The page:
Below are some of the questions you may want to ask yourself when you’re beginning to decide what you’d like to do for work:
- Will I need to do this long-term or is it potentially short-term while I find another position?
- Should the position I’m looking for be part-time or full-time work?
- Is my schedule less flexible than it was when I left the workforce? What happens if my child needs to have me watch them last minute due to a childcare emergency?
- What benefits are important to me? Would I rather have shorter hours, or more paid vacation time?
If you’re not sure what you want to do, it’s time to figure it out. Look at your skills, and contemplate the ways you could put them to use. You’ll also want to have a firm idea of how much you expect to make and investigate what various careers typically pay. Once you’ve decided on the type of career you’d like to look into, it’s time to get down to business.
It’s time for that job search
First, armed with a list of things you’d be interested in doing, create a job search plan. This will prevent you from becoming disheartened since you’ll have a specific schedule and plan to find the perfect position.
For your job plan, you’ll want to make it as specific as possible so you can easily check off each item. Your job plan might include some of the following items:
- Scheduling your goals on your calendar including networking dates
- Reaching out to old coworkers or bosses to ask for reference letters
- Revising your social media pages for a more professional appearance, and update your LinkedIn. Many employers will browse to see if there’s anything inflammatory. Make your Facebook and Instagram profiles private.
- If you don’t have a LinkedIn account, set one up.
- Updating your old resume with any recent volunteering or acquired skills
- Creating a cover letter base that you can build on for specific positions you apply for. Keep in mind you don’t need to be overly explicit with why there is a gap in your employment; a one-line sentence is sufficient.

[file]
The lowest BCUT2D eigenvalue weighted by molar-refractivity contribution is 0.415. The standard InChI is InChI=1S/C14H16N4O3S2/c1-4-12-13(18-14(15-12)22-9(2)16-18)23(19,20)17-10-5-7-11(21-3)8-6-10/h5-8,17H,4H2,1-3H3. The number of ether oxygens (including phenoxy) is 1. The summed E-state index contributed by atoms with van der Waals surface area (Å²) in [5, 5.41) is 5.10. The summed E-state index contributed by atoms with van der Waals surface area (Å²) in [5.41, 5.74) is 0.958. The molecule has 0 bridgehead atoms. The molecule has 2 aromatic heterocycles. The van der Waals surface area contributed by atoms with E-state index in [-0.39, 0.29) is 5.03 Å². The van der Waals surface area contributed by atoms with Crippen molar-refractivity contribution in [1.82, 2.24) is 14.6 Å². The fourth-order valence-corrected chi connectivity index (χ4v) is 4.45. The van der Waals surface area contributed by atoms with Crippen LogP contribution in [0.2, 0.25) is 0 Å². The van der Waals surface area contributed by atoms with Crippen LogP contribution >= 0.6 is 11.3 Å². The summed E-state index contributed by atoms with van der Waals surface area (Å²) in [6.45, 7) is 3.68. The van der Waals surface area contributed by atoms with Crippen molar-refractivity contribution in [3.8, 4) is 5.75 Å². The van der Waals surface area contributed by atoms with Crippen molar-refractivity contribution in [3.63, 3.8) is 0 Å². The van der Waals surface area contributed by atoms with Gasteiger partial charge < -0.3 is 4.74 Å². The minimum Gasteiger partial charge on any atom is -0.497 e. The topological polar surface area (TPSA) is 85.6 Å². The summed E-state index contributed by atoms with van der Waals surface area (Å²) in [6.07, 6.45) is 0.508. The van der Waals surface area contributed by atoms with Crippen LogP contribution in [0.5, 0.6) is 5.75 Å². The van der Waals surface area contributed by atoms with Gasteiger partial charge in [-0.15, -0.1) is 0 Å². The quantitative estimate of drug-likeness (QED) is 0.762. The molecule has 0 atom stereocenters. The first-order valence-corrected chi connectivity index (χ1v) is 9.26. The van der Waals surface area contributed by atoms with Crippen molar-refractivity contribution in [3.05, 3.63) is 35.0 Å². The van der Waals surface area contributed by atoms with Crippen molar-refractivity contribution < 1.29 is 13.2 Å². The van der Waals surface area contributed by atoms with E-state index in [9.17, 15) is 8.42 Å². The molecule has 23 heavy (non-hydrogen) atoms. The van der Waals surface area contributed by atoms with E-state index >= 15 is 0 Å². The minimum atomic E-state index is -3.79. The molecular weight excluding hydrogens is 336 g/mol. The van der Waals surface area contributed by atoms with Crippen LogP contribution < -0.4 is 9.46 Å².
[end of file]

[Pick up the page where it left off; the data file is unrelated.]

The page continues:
- Create a job search from online options. There’s been a boom of job search services available in the last several years. It’s likely you can find one that is pertinent to your niche profession.
Landing that job
Luckily, interviews haven’t changed much at all over the past several decades. Future employers expect you to be nervous but do your best. Professionalism and a good sense of humor go a long way.
If you haven’t had a professional interview in the past five years or so, you may want to consider hiring a professional coach to help smooth out some of your anxieties. If you’re not willing or able to pay the big bucks for professional coaching, consider sitting down with a friend or your spouse to go through a fake interview process.
Take yourself seriously, and put that self-doubt away. It has no place in your life right now. Imposter syndrome? Put idea to rest! Check out these 20 tips for a great interview. That way, when the time comes for the real thing, you’ll ace that interview.
Be honest if your interviewer inquires why you’ve taken some time off, but keep it short and sweet. A great answer is something like, “I’ve stayed at home to raise children, and during that time I’ve really strengthened my communication skills and patience.” A follow-up question is likely to pertain to why you’re seeking employment now, so make sure you’ve prepared an answer for that so the interviewer is focused on your skills and talents, not your whole life story.
When you do return back to work, don’t assume that you’re going to jump right back in without a few hiccups.You don’t need to be a rockstar right away. That first 9-to-5 week is destined to be exhausting, especially since you’ll be going home to race your kids around the house. Transitioning back into the workforce is tough when you’ve been at home for a while, even if it’s as little as a year or two. Remember that your employer doesn’t expect you to be a star from day one. When you need guidance, ask for it.
If you’re suffering from self-doubt or imposter syndrome, you’re not alone. Millions of individuals go through that daily. However, remind yourself of something: you’re raising another person. If you can manage a kid, you can manage a job. You’ve got this.